You also clearly have no grasp of macro accounting. If the ratio of investment to consumption rises but the overall spending remains the same then profits will also remain the same. Profits (in a closed economy with no government sector) are the result of investment spending plus consumption spending. You really need to go and have a look at how the accounting is done before coming on here saying such silly things.
Finally, this is one of the funniest quotes I’ve had on my blog:
So, let’s get that straight: the certainty with which I present the liquidity preference theory of interest rates would lead to an implicit assumption of… perfection in social life? HAHAHAHAHAHAHA! What on earth are you ranting about? That is one of those logical non-sequiters that you would only find on the internet… or in a madhouse.
oh, god, Philip, I see you’ve starting attracting the Rothbardians from FreeAdvice.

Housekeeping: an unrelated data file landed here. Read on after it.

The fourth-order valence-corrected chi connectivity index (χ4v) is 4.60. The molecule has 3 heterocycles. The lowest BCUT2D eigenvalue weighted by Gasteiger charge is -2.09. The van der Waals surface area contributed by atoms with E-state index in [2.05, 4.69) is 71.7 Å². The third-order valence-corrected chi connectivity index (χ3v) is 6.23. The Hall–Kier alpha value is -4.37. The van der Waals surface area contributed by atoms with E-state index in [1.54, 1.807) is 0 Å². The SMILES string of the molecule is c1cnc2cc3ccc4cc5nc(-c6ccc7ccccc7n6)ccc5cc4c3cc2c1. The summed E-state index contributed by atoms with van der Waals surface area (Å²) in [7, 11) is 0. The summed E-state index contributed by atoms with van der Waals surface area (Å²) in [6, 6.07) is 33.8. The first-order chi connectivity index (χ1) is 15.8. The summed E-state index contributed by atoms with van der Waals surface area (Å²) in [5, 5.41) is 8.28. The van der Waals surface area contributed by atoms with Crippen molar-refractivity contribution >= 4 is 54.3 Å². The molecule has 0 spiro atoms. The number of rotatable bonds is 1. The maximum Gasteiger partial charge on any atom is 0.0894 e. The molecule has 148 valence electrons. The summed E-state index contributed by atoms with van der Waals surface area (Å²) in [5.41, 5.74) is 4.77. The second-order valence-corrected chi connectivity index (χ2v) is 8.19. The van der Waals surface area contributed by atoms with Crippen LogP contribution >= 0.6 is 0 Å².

Just some quick background for you: “Major.Freedom” is one of the biggest Austrian trolls on the internet.
Over the years, he has posted under a vast number of different names/handles, including Captain_Freedom, Sage_Advice, Waaah, George, Pete, David, Christof, Pete PetePete, or Private_Freedom.
Years ago he was already notorious on Reddit:
He main tactics will be:
(1) pathological lying;
(2) actually saying that you agree with him;
(3) being a serial abuser of the fallacy of equivocation: he will arbitrarily redefine words contrary to the sense you use them and say you are wrong.